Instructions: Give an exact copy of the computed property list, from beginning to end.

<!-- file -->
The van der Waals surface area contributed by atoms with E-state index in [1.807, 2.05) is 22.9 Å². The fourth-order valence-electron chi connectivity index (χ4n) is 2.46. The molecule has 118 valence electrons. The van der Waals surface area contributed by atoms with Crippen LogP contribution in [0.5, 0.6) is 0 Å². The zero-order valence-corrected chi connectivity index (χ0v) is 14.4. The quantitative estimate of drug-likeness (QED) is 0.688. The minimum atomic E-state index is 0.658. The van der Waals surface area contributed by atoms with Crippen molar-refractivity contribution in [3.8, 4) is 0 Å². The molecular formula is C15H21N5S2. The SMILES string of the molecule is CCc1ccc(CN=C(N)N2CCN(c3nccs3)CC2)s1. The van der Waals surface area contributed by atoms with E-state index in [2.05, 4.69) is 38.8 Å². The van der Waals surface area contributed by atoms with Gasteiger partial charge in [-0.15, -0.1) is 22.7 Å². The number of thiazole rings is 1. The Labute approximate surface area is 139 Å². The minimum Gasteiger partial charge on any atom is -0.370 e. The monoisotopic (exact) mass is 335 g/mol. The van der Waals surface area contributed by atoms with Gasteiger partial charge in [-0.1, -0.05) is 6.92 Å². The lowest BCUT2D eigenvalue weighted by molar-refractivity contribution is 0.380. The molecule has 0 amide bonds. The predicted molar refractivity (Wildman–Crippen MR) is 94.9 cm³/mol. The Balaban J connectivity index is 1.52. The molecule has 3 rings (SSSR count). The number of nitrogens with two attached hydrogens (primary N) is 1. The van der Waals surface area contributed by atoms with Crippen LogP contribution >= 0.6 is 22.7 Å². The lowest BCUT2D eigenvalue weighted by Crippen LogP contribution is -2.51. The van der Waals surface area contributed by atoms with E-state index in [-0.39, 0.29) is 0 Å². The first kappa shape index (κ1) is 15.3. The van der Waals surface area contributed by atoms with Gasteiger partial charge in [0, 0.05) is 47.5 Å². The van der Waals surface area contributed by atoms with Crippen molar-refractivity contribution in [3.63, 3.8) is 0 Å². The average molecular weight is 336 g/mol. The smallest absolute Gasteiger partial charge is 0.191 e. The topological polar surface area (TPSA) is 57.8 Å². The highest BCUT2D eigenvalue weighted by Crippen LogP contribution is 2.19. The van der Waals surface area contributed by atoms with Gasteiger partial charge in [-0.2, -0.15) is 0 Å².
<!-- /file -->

The van der Waals surface area contributed by atoms with E-state index in [1.807, 2.05) is 22.9 Å². The fourth-order valence-electron chi connectivity index (χ4n) is 2.46. The molecule has 118 valence electrons. The van der Waals surface area contributed by atoms with Crippen LogP contribution in [0.5, 0.6) is 0 Å². The zero-order valence-corrected chi connectivity index (χ0v) is 14.4. The quantitative estimate of drug-likeness (QED) is 0.688. The minimum atomic E-state index is 0.658. The van der Waals surface area contributed by atoms with Crippen molar-refractivity contribution in [3.8, 4) is 0 Å². The molecular formula is C15H21N5S2. The SMILES string of the molecule is CCc1ccc(CN=C(N)N2CCN(c3nccs3)CC2)s1. The van der Waals surface area contributed by atoms with E-state index in [2.05, 4.69) is 38.8 Å². The van der Waals surface area contributed by atoms with Gasteiger partial charge in [-0.15, -0.1) is 22.7 Å². The number of thiazole rings is 1. The Labute approximate surface area is 139 Å². The minimum Gasteiger partial charge on any atom is -0.370 e. The monoisotopic (exact) mass is 335 g/mol. The van der Waals surface area contributed by atoms with Gasteiger partial charge in [-0.1, -0.05) is 6.92 Å². The lowest BCUT2D eigenvalue weighted by molar-refractivity contribution is 0.380. The molecule has 0 amide bonds. The predicted molar refractivity (Wildman–Crippen MR) is 94.9 cm³/mol. The Balaban J connectivity index is 1.52. The molecule has 3 rings (SSSR count). The number of nitrogens with two attached hydrogens (primary N) is 1. The van der Waals surface area contributed by atoms with Crippen LogP contribution >= 0.6 is 22.7 Å². The lowest BCUT2D eigenvalue weighted by Crippen LogP contribution is -2.51. The van der Waals surface area contributed by atoms with E-state index in [-0.39, 0.29) is 0 Å². The first kappa shape index (κ1) is 15.3. The van der Waals surface area contributed by atoms with Gasteiger partial charge in [0, 0.05) is 47.5 Å². The van der Waals surface area contributed by atoms with Crippen molar-refractivity contribution in [3.63, 3.8) is 0 Å². The average molecular weight is 336 g/mol. The smallest absolute Gasteiger partial charge is 0.191 e. The topological polar surface area (TPSA) is 57.8 Å². The highest BCUT2D eigenvalue weighted by Crippen LogP contribution is 2.19. The van der Waals surface area contributed by atoms with Gasteiger partial charge in [-0.2, -0.15) is 0 Å².